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The Western Call from Beloit, Kansas • 3

The Western Call from Beloit, Kansas • 3

The Western Calli
Beloit, Kansas
Issue Date:
Extracted Article Text (OCR)

Died. THE EDITORIAL EXCURSION -w Highest of all in Leavening Power. Latest U. S. Gov't Report Obituary.

Died On the 29th day of July, 1896, in Center township, this county, Mrs. In Salt Creek township, Mitchell coun Hay Rack Rides. "Hay rack rides are rather jolty but they are jolly." bo say the jolly crowd of Beloit'a popular young ladies who THERE ARE MANY ty, Kansas, July 2t, 1896, Julia Haley, wife of Mr. Wm. Haley, aged 42 years A Trip to Salt Lake CityAmong the Mormons.

and six months. 1 indulged in a hay ruck ride and picnic supper last Thursday evening. It is said that this novel party was the success of the summer. The young ladies Aletba A. Cooley, wife of Mr.

Edward C. Cooley, aged 65 years, 7 months and 2 days. Sh had suffered for several months with a cancerous rumor which ended in death. During all her affliction she She had suffered several months with consumption, but found no relief until death came. She was an estimable wife BANQUETTED AT LARAMIE, WY.

Cool drove over the river and located in -the and friend, and will be missed in thebome grove near Mr. White's pleasant home and community, ner remains were in was always patient and looked upon the bright side, hoping for recovery at nr. and firs. B. P.

Bracken and Dr. and Irs. Swigart Make It Interesting for Their Beloit Friends Cooper Hill and the Mines. Abaoojtteilv PURE Miss Ella Graham then proceeded to terred in the cemetery at Pleasant View, first, but as the disease only tightened the writer officiating. She was a mem secure some photographs of the crowd and the artistic conveyance after which ber of the M.E.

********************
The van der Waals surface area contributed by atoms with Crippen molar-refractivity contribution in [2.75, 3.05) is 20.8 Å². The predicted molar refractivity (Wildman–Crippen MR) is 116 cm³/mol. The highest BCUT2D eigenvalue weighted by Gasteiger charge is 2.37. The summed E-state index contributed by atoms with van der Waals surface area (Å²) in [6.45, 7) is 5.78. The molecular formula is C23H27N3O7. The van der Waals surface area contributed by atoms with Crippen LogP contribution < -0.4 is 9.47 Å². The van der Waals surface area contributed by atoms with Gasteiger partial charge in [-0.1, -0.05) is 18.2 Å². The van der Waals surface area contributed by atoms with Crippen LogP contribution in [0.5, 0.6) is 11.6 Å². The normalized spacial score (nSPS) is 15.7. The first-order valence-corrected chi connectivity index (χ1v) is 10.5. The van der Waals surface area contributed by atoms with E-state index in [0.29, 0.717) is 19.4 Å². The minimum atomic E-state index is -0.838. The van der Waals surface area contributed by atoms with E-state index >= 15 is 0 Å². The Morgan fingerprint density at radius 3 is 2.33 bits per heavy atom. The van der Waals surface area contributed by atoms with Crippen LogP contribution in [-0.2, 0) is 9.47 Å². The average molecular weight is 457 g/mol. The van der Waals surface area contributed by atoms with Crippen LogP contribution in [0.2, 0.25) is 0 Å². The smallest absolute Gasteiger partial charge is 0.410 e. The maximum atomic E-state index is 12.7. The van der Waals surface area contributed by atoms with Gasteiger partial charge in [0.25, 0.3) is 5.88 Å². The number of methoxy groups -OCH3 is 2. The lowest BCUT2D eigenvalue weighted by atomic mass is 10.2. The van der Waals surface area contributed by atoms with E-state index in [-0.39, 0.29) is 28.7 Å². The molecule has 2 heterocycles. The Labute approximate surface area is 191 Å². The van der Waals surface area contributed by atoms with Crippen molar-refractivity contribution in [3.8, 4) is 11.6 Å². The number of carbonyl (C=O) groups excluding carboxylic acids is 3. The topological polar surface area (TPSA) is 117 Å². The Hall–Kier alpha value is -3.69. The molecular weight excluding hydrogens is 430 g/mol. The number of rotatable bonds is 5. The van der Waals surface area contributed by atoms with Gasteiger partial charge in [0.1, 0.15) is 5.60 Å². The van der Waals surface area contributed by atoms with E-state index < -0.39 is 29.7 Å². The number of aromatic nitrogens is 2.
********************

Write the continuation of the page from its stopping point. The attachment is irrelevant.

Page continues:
church at that place, and Retreats its dread hold on the precious life, she fully realized that it was only a short supper was spread and twenty hungry her life was one of trust in her Saviour, girls partook of all the good things of especially in her last days of affliction. party, and spoken very highly of. Fort Douglas proved very interesting. Five hundred soldiers are statioued here and a grand display was made for the benefit of the visitors. The large attendance at the funeral ON THE LINE OF the earth.

Many were unable to arise from the well filled cloth spread on the bore evidence of the love the neighbors had for her while yet alive. "The Overland Route." Ben j. F. McMillan. "Our Guest" Dr.

A. A. Johnson, Laramie. Response Prof. T.

W. Roach, Salina. "Our Mineral R'Hourcen" Col. E. Snow, Laramie.

"Cooper Hill" Cart E. Stradley. Platlna; "What Induced Me to Settle on Cooper Hill" T. C. Van BenthuHen.

"An Afternoon in the Gold Mines" C. S. Knapp, Riley, Kas. Vocal Solo Mrs. Grace Parks, Beloit.

"The Civil War," dramatic reading Col. W. A. Greenfield, Platina. "Incidentsof Today's Trip" R.F.